Pondering Michael Vick & Grandma´s Turkey

David Cassuto

From the Recommended Readings Desk:  This from Sherry Colb over at Dorf on Law — a very thoughtful essay furthering a discussion begun when Gary Francione lectured at Cornell Law School.  Among other queries, the piece explores the relative morality of dog-fighting vs. cooking a Thanksgiving turkey.  The name of the essay is ´Animal Rights, Violent Interventions and Affirmative Obligations´ and is well worth the peruse.

Sherry Colb Responds to My Post on Proposition 2

I received an e-mail from Sherry Colb (Cornell Law School) in response to my recent post disagreeing with Professor Francione’s views regarding California’s Proposition 2. She kindly gave me permission to post it on our blog. As usual, Professor Colb’s comments are thoughtful and informative. Here’s her e-mail:


Hi Luis.

We have not met, [but] I was delighted to see your new animal blog. The more attention the issue of animal concerns gets, the better. I respect your disagreement with Gary Francione on the California proposition issue, though I think my inclination is to agree with Gary because of the opportunity costs – in lost chances to foster and encourage veganism – associated with large movements to make relatively modest changes in what is a shockingly inhumane world of animal agriculture. I have so often heard people say – when they go to an outstanding vegan restaurant – “if I could eat like this every meal, I would consider becoming a vegan.”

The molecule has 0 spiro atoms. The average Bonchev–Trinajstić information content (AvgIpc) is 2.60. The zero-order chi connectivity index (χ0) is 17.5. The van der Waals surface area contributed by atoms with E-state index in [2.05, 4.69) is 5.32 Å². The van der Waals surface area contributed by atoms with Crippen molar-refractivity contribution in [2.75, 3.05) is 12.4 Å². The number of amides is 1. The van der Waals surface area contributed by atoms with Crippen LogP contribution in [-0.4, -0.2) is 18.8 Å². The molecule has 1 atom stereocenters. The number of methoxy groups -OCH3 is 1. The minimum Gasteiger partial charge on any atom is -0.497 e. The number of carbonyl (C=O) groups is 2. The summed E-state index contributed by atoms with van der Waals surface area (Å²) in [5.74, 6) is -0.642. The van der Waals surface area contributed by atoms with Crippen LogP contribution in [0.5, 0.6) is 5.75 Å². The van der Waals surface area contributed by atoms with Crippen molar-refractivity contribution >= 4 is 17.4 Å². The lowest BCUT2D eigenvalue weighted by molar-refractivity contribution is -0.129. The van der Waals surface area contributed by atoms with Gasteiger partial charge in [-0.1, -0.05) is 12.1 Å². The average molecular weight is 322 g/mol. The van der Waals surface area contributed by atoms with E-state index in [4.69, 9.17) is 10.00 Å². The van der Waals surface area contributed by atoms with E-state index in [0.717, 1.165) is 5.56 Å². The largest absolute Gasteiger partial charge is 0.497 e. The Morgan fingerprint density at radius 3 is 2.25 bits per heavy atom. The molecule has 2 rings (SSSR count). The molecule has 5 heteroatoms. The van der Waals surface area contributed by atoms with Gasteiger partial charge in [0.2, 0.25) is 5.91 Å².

If the Humane Society invested in vegan restaurants and education, more people who find the prospect of veganism frightening or impractical (but ethically attractive) might consider changing. [This is important] because the cruelty that produces eggs and milk is really not better (and can often be even worse) than the cruelty that produces meat. It is not the egg or milk itself that suffered, obviously, but the hens and dairy cows that produce the eggs and milk (and who are kept in horrendous conditions even on “organic” farms and who are killed for meat when their production levels drop) and – perhaps more significantly – the male offspring of hens and dairy cows (the male chicks who are buried alive, gassed and otherwise cruelly killed as babies and the male dairy cows who are robbed of their mother’s milk and then killed as youngsters for veal). Milk simply cannot be produced without impregnating cows, and their male offspring are considered a waste of resources to be quickly slaughtered. I recently had the privilege of visiting Farm Sanctuary, and even though they do press these legislative propositions, their core message is to encourage veganism. The tour guide there had a very compelling line about dairy products – in every glass of milk, there’s a little veal. [Although] we do not know each other, I was eager to reach out because there are so few friends of animals among legal academics.